From My Heart

Louise Gibson

author of Window Wonders

 

 

 

Love is such a great motivator-
It is amazing what it leads us to do.
We rise up to defend the helpless,
in spite of the danger in view.

 

I want to share a story with you
that truly touched my heart.
Such love in action was newsworthy,
heart rendering from the start.

 

Overnight, a scrawny New York City feline
went from anonymous to international fame.
The transformation happened in a “flash”..
A flash of fire gave Scarlett her name.

 

Her story:

S C A R L E T T

The Cat Who Became An Action Hero

 

The saga began in 1996, when a blaze consumed an

East New York garage.  As the battle against the fire

wound down, firefighters noticed three four-week old

kittens huddled near the building’s front door crying in fear.

Across the street sat two more.  A badly burned calico female

paced nervously between the two groups.

 

It didn’t take long for firefighter Davfid Gianellii to figure out what had

happened. Gianellii, whose soft spot for pets earned him the nickname

“the animal guy” in  East New York’s Ladder Company 75, guessed that

during the fire, the mother cat had dashed repeatedly into the blaze

to rescue her kittens. Now she was in the process, in spite of her severe

injuries, of moving them to a new hiding place.

 

The firefighter scooped up the mother and babies and took them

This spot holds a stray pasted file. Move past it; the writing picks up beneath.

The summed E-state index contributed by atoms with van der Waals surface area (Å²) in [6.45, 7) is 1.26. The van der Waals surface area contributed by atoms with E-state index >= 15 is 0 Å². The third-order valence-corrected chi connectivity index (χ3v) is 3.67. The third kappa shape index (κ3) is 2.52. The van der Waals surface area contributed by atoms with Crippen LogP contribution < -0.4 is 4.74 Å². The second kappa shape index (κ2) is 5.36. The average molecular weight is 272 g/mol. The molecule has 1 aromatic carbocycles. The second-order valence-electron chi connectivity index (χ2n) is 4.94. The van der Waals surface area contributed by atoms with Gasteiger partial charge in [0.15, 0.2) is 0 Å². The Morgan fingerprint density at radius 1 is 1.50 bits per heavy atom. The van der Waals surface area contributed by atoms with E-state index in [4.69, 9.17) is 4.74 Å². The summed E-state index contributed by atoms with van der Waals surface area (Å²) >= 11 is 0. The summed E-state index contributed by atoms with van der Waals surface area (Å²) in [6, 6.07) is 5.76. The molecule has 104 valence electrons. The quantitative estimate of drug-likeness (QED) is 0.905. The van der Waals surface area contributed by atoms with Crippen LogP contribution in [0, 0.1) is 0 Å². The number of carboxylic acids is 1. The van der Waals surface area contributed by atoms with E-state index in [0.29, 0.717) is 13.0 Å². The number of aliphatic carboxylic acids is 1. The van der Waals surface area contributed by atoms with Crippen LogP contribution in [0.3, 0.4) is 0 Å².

to the North Shore Animal League.  The staff, sensing a chance

for a little publicity, told the story to a local TV station.  The agency got

more than a little publicity. Everyone from CNN to the BBC picked up the

tale, and soon people from as far away as Cairo and Japan were

writing and phoning the shelter.

 

The mother was named Scarlett because of the vivid color of her burns.

Sadly, one of the kittens died of an infection.  But the other four made strong

recoveries.  As the family convalesced together, thousands of adoption

offers flooded in from around the world.  Finally, two kittens named

Samsara and Tanuki were given to a Port Washington family; the other

two, Cinders and Oreo found their way to Hampton Bay, New York.

 

Heroic Scarlett found a home with the Wellon family in Brooklyn.  Her

scars healed and the only remaining signs of her travails were her

rather poor vision and the amputated tips of her ears.  Her new owners